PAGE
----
Guerra_et_al_2019.docx (73.88 kB)
The use of sonification for physiotherapy in human movement tasks: a scoping review
journal contributionposted on 2023-08-30, 16:48 authored by Joao Guerra, Lee Smith, Domenico Vicinanza, Brendon Stubbs, Nicola Veronese, Genevieve K. R. Williams
(1) Objectives: This review aims to: 1 - map the use of sonification in human movement tasks for physical therapy; 2 - identify methods of data capture, tasks and its effects on human subjects; 3 - suggest future research directions. (2) News: Sonification can be described as a technique to translate data into sound. It has been used for human motion analysis tasks however it is not part of most physical therapist’s lexicon. (3) Prospects and Projects: Identify and analyze publications where sonification was used as an audio-feedback technique in physical therapy. 35 papers were included, 13 randomized-control-trials. 13 papers reported an investigation on a specific dysfunction, while upper limb movements were investigated in fifteen papers. Inertial measurement units were the most common technology used to capture human movement, 10 papers report improvements in motor control and/or movement quality. Gaps in the literature were identified: (1) absence of sonification framework for rehabilitation, (2) no long-term comparison with gold-standard interventions for specific populations, (3) approaches for cardio-respiratory physical therapy and injury prevention were absent. (4) Conclusion: Sonification has the potential to support rehabilitation for physical therapy. Effects of sonification were varied and ranged from improvements in movement quality/control, increased movement and body-awareness to improvements in performance when compared with activities with audio-visual or non-specific audio-feedback among others. Data for sonification was mainly captured using inertial measurement units, smartphones and optical tracking devices but others are also commonly used. Well-designed clinical trials supported by current promising results need to be developed. We recommend testing different sonification techniques in common physical therapy disfunctions using significant outcome measures to understand and maximize its effects on motor learning and control while scoping for further benefits.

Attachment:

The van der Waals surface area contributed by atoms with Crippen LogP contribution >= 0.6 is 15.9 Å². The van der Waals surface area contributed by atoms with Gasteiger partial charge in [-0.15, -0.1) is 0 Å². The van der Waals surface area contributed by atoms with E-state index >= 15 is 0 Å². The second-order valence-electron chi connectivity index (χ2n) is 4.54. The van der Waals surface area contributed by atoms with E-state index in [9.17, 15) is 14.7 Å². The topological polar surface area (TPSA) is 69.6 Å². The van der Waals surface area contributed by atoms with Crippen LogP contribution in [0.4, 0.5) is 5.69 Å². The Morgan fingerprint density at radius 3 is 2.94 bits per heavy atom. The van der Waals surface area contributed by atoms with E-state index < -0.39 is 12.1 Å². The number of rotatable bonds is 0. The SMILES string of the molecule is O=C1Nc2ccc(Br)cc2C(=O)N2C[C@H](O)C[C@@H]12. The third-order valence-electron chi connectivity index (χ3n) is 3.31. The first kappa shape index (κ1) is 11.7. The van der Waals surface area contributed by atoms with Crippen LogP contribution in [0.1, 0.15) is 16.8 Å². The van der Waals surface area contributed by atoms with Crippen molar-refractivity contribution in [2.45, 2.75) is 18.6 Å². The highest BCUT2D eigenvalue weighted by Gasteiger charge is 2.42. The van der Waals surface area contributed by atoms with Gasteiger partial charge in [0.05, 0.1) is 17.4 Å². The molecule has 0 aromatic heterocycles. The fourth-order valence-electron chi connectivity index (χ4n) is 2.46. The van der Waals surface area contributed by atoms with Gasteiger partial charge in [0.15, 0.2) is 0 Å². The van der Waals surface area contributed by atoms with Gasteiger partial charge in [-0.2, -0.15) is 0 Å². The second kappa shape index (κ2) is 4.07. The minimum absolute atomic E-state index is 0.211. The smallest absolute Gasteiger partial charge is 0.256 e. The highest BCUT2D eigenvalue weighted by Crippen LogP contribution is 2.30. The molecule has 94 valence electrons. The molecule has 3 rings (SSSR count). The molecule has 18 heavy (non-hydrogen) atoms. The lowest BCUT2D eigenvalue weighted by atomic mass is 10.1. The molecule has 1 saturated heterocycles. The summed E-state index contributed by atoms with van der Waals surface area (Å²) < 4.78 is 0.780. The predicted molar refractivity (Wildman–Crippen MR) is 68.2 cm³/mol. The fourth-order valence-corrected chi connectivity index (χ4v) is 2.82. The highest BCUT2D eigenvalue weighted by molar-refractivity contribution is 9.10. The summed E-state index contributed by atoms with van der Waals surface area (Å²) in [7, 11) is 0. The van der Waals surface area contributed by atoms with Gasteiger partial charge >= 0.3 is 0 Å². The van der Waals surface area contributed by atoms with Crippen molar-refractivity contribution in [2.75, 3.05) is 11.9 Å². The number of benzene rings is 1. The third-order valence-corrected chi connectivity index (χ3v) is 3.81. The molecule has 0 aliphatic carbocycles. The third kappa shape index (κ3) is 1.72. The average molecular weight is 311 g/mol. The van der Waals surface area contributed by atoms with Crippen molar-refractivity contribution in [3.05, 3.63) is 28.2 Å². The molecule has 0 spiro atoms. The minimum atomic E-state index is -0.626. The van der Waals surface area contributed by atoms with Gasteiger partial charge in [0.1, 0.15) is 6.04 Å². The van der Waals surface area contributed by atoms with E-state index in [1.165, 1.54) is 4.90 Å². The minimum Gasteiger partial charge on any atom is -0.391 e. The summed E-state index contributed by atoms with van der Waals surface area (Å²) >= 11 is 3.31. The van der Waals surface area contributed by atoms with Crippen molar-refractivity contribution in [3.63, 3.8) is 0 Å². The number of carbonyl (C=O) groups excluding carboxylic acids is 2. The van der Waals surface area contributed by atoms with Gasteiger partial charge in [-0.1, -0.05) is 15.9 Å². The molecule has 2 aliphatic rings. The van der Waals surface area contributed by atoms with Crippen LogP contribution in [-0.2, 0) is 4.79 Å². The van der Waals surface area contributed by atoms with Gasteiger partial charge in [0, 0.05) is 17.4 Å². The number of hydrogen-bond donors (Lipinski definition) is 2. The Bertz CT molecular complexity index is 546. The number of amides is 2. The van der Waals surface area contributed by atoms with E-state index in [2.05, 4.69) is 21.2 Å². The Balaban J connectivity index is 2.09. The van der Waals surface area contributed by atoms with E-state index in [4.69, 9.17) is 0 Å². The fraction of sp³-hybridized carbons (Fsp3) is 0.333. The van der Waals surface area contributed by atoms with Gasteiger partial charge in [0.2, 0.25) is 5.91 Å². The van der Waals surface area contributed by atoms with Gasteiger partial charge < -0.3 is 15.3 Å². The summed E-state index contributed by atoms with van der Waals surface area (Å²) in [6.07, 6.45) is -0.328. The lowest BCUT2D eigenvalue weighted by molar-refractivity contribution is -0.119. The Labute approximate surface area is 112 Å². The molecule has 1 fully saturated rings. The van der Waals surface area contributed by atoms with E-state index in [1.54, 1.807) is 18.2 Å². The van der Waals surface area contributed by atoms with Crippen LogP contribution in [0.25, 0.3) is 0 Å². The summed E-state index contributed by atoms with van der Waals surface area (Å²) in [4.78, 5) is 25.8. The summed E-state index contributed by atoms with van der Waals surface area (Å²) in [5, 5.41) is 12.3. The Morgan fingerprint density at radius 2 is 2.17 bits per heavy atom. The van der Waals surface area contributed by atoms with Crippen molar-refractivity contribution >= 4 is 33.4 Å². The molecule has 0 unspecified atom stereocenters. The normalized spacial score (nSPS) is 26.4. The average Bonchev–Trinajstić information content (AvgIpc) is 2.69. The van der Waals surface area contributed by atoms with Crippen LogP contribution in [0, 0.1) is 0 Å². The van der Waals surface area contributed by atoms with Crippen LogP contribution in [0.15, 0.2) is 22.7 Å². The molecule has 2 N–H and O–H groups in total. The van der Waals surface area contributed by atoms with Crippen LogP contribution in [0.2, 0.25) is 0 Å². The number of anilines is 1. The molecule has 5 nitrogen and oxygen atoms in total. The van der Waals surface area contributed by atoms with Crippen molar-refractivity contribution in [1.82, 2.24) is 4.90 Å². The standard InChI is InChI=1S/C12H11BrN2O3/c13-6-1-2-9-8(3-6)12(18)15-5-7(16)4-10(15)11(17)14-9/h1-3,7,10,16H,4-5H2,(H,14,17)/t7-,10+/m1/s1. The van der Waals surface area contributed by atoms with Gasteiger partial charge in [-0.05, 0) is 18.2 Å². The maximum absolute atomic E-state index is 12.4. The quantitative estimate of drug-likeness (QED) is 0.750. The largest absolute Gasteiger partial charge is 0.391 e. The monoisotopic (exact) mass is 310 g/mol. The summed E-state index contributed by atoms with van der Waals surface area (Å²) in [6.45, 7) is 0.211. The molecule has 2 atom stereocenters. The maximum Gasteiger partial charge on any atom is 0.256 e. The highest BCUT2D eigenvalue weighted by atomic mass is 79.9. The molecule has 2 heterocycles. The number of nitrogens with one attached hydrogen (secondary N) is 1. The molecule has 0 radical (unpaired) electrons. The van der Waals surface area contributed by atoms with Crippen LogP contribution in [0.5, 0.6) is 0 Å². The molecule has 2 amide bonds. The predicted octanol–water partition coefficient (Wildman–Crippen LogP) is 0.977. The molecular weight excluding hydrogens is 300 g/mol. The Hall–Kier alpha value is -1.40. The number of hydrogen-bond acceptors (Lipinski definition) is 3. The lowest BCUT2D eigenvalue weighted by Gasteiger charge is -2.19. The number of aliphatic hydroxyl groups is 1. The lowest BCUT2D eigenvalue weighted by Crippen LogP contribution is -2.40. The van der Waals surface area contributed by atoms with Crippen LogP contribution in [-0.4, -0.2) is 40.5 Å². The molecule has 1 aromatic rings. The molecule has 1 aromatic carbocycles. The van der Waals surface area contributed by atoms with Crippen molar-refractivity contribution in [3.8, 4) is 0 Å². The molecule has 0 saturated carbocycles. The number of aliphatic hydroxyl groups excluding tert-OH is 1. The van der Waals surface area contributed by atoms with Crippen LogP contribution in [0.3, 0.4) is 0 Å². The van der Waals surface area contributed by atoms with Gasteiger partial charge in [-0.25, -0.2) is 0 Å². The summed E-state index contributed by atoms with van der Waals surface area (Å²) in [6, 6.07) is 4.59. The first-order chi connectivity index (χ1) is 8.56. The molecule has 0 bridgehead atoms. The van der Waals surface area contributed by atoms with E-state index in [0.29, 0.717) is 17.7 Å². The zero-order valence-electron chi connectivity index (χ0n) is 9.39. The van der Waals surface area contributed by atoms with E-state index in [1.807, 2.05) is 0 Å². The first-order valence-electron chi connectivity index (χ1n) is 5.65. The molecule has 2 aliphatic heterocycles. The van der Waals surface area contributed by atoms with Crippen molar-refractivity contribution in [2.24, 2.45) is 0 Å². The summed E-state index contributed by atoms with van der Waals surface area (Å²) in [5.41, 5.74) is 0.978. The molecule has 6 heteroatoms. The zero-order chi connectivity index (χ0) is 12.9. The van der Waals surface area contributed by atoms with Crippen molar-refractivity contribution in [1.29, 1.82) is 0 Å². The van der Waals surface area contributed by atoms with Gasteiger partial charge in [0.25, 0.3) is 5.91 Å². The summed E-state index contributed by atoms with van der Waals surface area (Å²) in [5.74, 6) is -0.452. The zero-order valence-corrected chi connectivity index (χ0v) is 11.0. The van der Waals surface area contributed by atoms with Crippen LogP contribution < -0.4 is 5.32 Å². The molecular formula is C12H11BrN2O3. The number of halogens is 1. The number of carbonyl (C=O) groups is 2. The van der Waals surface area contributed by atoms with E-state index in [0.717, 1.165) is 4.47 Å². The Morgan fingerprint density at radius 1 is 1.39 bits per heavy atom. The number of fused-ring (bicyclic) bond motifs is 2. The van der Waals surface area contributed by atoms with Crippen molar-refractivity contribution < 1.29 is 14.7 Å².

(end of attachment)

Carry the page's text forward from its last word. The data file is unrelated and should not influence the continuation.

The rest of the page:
Publication titleScience and Sports
- Accepted version